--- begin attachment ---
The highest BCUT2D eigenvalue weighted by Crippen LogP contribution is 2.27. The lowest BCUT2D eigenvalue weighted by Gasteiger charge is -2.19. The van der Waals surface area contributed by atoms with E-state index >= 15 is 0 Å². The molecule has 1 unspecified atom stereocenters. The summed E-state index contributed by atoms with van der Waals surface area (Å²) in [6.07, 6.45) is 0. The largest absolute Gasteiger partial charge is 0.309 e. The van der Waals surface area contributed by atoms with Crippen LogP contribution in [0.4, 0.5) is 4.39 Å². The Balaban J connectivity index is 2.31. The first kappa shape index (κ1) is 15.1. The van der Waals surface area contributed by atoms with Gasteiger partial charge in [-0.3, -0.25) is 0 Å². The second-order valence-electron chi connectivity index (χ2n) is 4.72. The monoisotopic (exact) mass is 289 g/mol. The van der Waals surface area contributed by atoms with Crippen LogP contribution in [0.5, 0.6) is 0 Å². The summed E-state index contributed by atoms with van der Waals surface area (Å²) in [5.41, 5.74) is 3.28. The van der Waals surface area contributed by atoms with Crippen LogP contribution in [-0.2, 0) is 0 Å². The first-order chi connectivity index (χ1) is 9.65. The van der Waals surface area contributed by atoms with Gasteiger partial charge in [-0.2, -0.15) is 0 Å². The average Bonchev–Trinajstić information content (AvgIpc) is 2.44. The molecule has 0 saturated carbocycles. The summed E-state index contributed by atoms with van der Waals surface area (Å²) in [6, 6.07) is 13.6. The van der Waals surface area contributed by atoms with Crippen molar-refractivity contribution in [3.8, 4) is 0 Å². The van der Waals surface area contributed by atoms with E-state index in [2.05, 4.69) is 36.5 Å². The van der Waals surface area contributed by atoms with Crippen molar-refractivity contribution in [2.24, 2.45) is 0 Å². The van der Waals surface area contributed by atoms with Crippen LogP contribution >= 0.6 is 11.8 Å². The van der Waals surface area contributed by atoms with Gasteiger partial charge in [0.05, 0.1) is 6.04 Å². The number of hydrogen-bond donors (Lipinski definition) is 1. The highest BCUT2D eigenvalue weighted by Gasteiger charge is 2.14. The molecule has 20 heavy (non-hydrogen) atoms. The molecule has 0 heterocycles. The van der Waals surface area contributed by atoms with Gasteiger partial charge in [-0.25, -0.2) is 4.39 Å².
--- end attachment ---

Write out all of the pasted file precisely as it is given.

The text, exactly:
The highest BCUT2D eigenvalue weighted by Crippen LogP contribution is 2.27. The lowest BCUT2D eigenvalue weighted by Gasteiger charge is -2.19. The van der Waals surface area contributed by atoms with E-state index >= 15 is 0 Å². The molecule has 1 unspecified atom stereocenters. The summed E-state index contributed by atoms with van der Waals surface area (Å²) in [6.07, 6.45) is 0. The largest absolute Gasteiger partial charge is 0.309 e. The van der Waals surface area contributed by atoms with Crippen LogP contribution in [0.4, 0.5) is 4.39 Å². The Balaban J connectivity index is 2.31. The first kappa shape index (κ1) is 15.1. The van der Waals surface area contributed by atoms with Gasteiger partial charge in [-0.3, -0.25) is 0 Å². The second-order valence-electron chi connectivity index (χ2n) is 4.72. The monoisotopic (exact) mass is 289 g/mol. The van der Waals surface area contributed by atoms with Crippen LogP contribution in [0.5, 0.6) is 0 Å². The summed E-state index contributed by atoms with van der Waals surface area (Å²) in [5.41, 5.74) is 3.28. The van der Waals surface area contributed by atoms with Crippen LogP contribution in [-0.2, 0) is 0 Å². The first-order chi connectivity index (χ1) is 9.65. The van der Waals surface area contributed by atoms with Gasteiger partial charge in [-0.2, -0.15) is 0 Å². The average Bonchev–Trinajstić information content (AvgIpc) is 2.44. The molecule has 0 saturated carbocycles. The summed E-state index contributed by atoms with van der Waals surface area (Å²) in [6, 6.07) is 13.6. The van der Waals surface area contributed by atoms with Crippen molar-refractivity contribution in [3.8, 4) is 0 Å². The van der Waals surface area contributed by atoms with E-state index in [2.05, 4.69) is 36.5 Å². The van der Waals surface area contributed by atoms with Crippen molar-refractivity contribution in [2.24, 2.45) is 0 Å². The van der Waals surface area contributed by atoms with Crippen LogP contribution >= 0.6 is 11.8 Å². The van der Waals surface area contributed by atoms with Gasteiger partial charge in [0.05, 0.1) is 6.04 Å². The number of hydrogen-bond donors (Lipinski definition) is 1. The highest BCUT2D eigenvalue weighted by Gasteiger charge is 2.14. The molecule has 20 heavy (non-hydrogen) atoms. The molecule has 0 heterocycles. The van der Waals surface area contributed by atoms with Gasteiger partial charge in [-0.25, -0.2) is 4.39 Å².